A couple of other mornings I kayaked out to some of the islands. Went to Ngawha Hot Springs and sat in the mud and mineral baths one night. Afternoons I’ve been going for long swims. I like to swim straight out from the beach for 15 or 20 minutes until I’m well offshore in the deep water. It’s peaceful out there. Serene. Just the faint sound of the breakers on the beach. I float on my back and look at the sky as the swells gently lift me up, then lower me down, or swim underwater and see how deep I can dive.

Yesterday I went sailing on the bay, then the lady I’m renting the bungalow from took me to the RNZRSA (kind of like the veteran’s hall) for a St. Patrick’s Day party with all the locals; friendly people, but I honestly can only understand half of what they say – I do better in Spain and Italy.

Duke of Marlborough
Duke of Marlborough
Low Tide Wairoa Bay
Low Tide Wairoa Bay
Tutukaka Coast
Tutukaka Coast

Tonight I’m watching rugby with some neighbors. Tomorrow I head south towards Auckland where I will spend a few days before heading home.

Wellington and Northern Explorer

12 March 2018

Wellington
Wellington

Spent Saturday in Wellington. Wonderful, active waterfront with canoe racing, a buskers convention, and the New Zealand Arts Festival all taking place.

Sharks!
Sharks!
Skulling at Dawn
Skulling at Dawn

Took the Northern Explorer north to Auckland on Sunday. Scenic journey along coast then through interior of North Island. It is a beautiful country, but I think the clouds are the most extraordinary thing in New Zealand. The Maori name for New Zealand, Aotearoa, translates to something like ‘Big White Cloud’. The clouds blow across the Pacific, then slow down when they hit the island and form ever changing billowing layers overhead.

Clouds
Clouds

Abel Tasman Track

9 March 2018

Abel Tasman 1

Abel Tasman 1

‘Liberty, friend Sancho, is one of the choicest gifts that heaven hath bestowed upon man, and exceeds in value all the treasures which the earth contains within its bosom, or the sea covers. Liberty, as well as honor, man ought to preserve at the hazard of his life; for without it life is insupportable.’

Abel Tasman 2

Abel Tasman 2

Abel Tasman 3
Abel Tasman 3
Abel Tasman 4
Abel Tasman 4

Spent Sunday afternoon and Monday in Nelson, then took the shuttle to Abel Tasman on Tuesday morning and started hiking along the coast in beautiful weather. Camped at Torrent Bay, then continued to Awaroa Wednesday under cloudy skies with a warm drizzle. Finished hiking early Thursday morning under sunny skies at Totaranui and caught the water taxi back to Marahau. A wonderful coastal hike, although the final section to Wainui is closed due to damage from the recent cyclone.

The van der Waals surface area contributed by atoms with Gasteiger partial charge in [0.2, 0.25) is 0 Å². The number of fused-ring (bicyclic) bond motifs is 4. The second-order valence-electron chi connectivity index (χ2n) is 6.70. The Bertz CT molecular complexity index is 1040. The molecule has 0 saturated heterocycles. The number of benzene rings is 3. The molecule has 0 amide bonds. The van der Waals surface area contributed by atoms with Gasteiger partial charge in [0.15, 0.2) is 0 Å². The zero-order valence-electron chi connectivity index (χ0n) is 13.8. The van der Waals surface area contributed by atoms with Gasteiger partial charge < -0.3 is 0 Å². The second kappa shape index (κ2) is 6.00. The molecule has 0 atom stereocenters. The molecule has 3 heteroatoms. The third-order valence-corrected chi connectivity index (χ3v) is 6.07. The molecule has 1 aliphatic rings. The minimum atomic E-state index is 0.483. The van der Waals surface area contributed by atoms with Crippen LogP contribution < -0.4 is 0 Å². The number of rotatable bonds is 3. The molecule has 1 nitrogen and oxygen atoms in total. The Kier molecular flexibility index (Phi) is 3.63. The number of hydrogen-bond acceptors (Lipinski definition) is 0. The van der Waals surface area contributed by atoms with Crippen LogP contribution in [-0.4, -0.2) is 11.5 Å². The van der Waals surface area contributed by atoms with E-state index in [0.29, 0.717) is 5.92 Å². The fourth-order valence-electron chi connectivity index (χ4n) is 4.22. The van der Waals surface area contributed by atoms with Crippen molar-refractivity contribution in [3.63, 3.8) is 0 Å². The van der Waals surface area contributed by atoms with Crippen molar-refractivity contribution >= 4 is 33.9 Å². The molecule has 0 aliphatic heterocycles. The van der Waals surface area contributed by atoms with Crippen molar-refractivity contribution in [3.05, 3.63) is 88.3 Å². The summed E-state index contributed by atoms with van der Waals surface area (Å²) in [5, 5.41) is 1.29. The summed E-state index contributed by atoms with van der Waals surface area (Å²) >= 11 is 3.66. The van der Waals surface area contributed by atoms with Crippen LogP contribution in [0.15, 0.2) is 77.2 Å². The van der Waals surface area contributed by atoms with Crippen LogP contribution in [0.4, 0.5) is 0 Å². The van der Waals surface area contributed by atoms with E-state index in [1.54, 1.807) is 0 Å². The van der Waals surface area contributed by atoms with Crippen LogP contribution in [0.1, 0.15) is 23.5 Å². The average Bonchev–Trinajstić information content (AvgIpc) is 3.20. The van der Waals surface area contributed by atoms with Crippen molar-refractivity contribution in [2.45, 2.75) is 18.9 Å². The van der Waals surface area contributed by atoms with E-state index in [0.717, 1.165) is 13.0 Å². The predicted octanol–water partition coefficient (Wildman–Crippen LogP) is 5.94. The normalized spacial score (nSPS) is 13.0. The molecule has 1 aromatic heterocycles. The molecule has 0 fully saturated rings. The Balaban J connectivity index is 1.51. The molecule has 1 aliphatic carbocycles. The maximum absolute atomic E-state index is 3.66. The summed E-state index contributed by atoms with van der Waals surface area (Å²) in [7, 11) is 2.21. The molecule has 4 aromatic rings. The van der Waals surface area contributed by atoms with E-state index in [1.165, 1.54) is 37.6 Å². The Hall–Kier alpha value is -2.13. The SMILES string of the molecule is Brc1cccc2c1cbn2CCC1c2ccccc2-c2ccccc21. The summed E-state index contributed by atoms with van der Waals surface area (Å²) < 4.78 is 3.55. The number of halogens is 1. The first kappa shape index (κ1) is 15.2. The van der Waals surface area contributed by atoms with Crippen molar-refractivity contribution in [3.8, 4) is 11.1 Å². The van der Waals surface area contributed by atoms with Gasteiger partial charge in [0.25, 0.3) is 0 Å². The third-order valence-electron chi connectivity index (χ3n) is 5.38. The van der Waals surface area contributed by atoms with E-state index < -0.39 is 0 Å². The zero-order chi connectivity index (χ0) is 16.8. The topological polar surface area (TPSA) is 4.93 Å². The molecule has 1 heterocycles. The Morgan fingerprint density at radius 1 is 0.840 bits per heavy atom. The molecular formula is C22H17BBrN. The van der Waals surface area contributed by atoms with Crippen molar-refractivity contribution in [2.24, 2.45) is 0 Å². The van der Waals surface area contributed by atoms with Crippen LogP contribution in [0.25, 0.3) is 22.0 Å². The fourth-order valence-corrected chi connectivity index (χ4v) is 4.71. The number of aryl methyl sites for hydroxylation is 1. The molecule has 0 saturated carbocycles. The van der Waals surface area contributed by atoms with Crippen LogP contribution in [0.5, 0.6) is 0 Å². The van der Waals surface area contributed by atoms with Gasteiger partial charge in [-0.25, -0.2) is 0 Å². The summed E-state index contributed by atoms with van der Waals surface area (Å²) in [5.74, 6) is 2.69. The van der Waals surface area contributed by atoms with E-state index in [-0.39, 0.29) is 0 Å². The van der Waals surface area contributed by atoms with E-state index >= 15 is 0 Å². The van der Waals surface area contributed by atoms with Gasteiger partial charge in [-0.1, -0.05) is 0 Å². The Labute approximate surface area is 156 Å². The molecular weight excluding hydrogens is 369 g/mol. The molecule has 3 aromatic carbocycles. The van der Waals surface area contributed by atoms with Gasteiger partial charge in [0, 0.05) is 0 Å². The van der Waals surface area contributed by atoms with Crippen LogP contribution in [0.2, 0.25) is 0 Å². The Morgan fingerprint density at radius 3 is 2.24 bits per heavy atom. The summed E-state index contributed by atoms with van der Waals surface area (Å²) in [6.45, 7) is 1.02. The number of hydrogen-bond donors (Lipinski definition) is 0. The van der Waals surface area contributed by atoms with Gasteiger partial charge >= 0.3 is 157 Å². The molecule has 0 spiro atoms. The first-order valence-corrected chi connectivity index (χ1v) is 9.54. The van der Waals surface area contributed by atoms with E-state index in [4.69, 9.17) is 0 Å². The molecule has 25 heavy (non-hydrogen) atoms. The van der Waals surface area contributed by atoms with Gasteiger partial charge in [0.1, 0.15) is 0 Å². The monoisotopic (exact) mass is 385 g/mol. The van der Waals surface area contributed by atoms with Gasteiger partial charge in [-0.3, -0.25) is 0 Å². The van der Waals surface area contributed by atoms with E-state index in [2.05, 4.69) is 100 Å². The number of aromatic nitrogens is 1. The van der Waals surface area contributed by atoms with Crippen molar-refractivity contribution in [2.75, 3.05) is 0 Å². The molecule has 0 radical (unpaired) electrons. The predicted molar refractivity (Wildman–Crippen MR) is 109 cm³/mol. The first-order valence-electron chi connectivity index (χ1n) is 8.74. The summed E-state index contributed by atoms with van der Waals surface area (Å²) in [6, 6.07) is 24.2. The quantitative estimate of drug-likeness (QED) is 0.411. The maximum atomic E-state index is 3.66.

I’ve done a lot of walking the last few years, and my hiking gear (shoes, backpack, etc.) is wearing out. I, however, feel better than I’ve ever felt in every way. To be alive and at liberty to do what brings one joy is indeed one of the choicest gifts.

Tomorrow I fly to Wellington, and Sunday I take the Northern Explorer (train) to Auckland.

Nelson
Nelson

Christchurch

4 March 2018

Hope
Hope

After a weekend in Christchurch I’ve had to revise my baseline expectations of the damage an earthquake can do. I recently read a book on behavioral economics and decision making, ‘Thinking, Fast and Slow’ , which posits that we set our expectations of worst case scenarios based on our personal experience and have difficulty truly moving beyond that even when data shows things could be worse. My baseline for earthquake damage has always been the 1989 Loma Prieta earthquake. The damage from the 2011 Christchurch earthquake is much worse. Even 7 years later the devastation is quite visible – empty lots and damaged buildings everywhere. What’s amazing is that even quite modern buildings were severely damaged and are uninhabitable. Does this mean I’m ready to buy earthquake insurance? No, but I may add a couple more days supply to my emergency rations.

Uninhabitable
Uninhabitable
Fixable?
Fixable?

But there is always a sense after the ground moves that not only is everything going to be alright, but there is an opportunity for a new beginning, to make everything even better, to rise from the rubble to new glories. Even 7 years later that feeling is palpable in Christchurch. Why does it take an event to trigger this sense in most of us, especially collectively? As the ancient meditation says, every in breath is a rebirth, an opportunity.

Alice
Alice
Butterflies and Flowers
Butterflies and Flowers

I’m off to Nelson to see what possibilities are there.